Series review: Brand New Cherry Flavor
The streaming giant Netflix knows how to surprise, and despite the very strange trailer and synopsis, I decided to give a chance to the mini-series Brand New Cherry Flavor, directed and written by Channel Zero showrunner Nick Antosca and based on Todd Grimson's best-selling novel of the same name.
I watched the first four episodes and was in a bit of shock, because by any standards this psychedelic tale was a killer dose of cinematic happiness, generously spiced with occultism, satire on Hollywood and references to the works of the cult directors of our time.
Early '90s. A young New York screenwriter, director Lisa Natasha Nova (Rosa Salazar) comes to Hollywood at the invitation of the respected producer Lou Burke (Eric Lange). All this is because after seeing her short horror film, he saw in it enormous box-office potential and a chance to restart his career, going down because of young creators and rapidly changing audience preferences.
The girl gets her first "big advance", enthusiastically prepares to shoot, but shortly before the start of the project she gets cheated, replaced by a more well-known in Los Angeles music video maker, and she, with the support of a local witch decides to take revenge on her abusers.
However, all magic requires sacrifice and the girl is in for a living hell with cannibals, ghosts and (suddenly) kittens.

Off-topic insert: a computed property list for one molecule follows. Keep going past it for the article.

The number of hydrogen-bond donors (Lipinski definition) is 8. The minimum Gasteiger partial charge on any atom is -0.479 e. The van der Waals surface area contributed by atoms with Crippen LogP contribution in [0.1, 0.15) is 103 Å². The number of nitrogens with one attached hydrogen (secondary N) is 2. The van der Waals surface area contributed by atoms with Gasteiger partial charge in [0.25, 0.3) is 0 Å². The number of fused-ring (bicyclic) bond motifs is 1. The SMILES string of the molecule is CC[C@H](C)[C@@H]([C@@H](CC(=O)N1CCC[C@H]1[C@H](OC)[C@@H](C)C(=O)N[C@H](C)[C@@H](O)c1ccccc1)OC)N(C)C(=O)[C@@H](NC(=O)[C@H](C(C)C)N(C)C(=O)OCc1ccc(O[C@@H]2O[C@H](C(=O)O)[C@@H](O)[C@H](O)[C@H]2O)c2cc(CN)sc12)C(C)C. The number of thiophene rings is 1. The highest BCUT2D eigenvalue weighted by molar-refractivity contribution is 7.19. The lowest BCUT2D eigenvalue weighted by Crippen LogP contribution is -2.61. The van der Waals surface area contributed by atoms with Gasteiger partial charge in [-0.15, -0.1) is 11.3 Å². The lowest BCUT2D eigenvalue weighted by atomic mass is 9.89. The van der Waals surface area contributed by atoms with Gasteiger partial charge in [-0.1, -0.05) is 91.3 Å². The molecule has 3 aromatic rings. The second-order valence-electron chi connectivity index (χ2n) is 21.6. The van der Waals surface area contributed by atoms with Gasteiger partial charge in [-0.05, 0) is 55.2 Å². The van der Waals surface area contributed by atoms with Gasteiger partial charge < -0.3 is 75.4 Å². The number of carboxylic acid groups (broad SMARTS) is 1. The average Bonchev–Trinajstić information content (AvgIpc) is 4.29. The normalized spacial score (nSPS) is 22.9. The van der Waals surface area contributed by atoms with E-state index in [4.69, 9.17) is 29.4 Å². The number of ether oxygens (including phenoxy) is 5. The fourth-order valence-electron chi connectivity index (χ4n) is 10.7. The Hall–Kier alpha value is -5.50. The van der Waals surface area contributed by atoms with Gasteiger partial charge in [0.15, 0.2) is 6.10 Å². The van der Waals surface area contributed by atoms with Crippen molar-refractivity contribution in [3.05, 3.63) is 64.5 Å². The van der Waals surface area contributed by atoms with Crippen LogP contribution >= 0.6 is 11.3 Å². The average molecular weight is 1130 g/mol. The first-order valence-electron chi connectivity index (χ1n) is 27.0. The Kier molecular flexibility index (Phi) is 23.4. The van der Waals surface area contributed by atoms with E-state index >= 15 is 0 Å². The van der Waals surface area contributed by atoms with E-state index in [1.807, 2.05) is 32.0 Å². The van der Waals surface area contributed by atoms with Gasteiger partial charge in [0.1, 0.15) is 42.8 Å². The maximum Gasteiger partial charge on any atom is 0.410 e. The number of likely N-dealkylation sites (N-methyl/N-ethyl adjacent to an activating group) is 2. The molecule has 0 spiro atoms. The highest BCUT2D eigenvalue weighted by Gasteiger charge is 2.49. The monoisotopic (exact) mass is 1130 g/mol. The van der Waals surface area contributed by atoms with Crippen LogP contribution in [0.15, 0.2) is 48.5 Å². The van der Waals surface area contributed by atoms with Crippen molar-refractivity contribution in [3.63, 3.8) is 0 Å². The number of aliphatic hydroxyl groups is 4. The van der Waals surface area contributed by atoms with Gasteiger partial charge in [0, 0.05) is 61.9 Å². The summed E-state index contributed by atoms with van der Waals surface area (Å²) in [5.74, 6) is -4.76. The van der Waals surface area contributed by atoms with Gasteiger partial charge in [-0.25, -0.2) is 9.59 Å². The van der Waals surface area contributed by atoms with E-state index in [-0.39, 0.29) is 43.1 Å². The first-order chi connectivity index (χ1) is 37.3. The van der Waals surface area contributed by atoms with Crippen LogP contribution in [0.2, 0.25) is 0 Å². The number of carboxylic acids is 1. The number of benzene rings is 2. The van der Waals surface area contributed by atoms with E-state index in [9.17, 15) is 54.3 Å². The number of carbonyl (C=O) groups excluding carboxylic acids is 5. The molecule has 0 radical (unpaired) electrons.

In short, it looks like David Lynch, Nicholas Winding Refn and David Cronenberg met in a quiet bar in California and decided to make a movie together. But the amount of alcohol was crucial and as they discussed it, the two directors got very drunk and completely lost their sense of proportion. And Nick Antosca, who was working on "Hannibal" besides "Channel Zero", happened to be nearby and recorded everything he heard in his notebook...
In reality, of course, there was no such thing, but references to the work of the aforementioned stars begin literally from the very first minutes. A drive along the night highway, palm trees, bright neon, and as you move along the storyline, the surrealistic narrative increasingly adds suspense and elements of body-horror, making the show a truly frightening genre cocktail in which even sex with genitals in very unexpected places looks natural.
Of course, the centerpiece of the show is Rosa Salazar, familiar to many from the eye-rolling Alita in the movie version of the cult anime, and she looks simply gorgeous. Temperamental, ambitious girl, with her injuries and "skeletons in the closet" (or rather, in the trunk, as her character lived in a car before moving to Los Angeles), obsessed with creativity and infinitely in love with cinema, for eight episodes of the show goes through all the circles of hell, periodically spewing kittens and moving from obsession with revenge to remorse and played it very cool. At least her fear is easy to believe, as is her "prickly" reaction to those around her or her paranoia.
Naturally, only weird movie fans should recommend this show, and I think Brand New Cherry Flavor perfectly complements Lynch's "Mulholland Drive" and Refn's "Neon Demon," looking "on the other side of the Dream Factory and finding a lot of creepy secrets there.
8 out of 10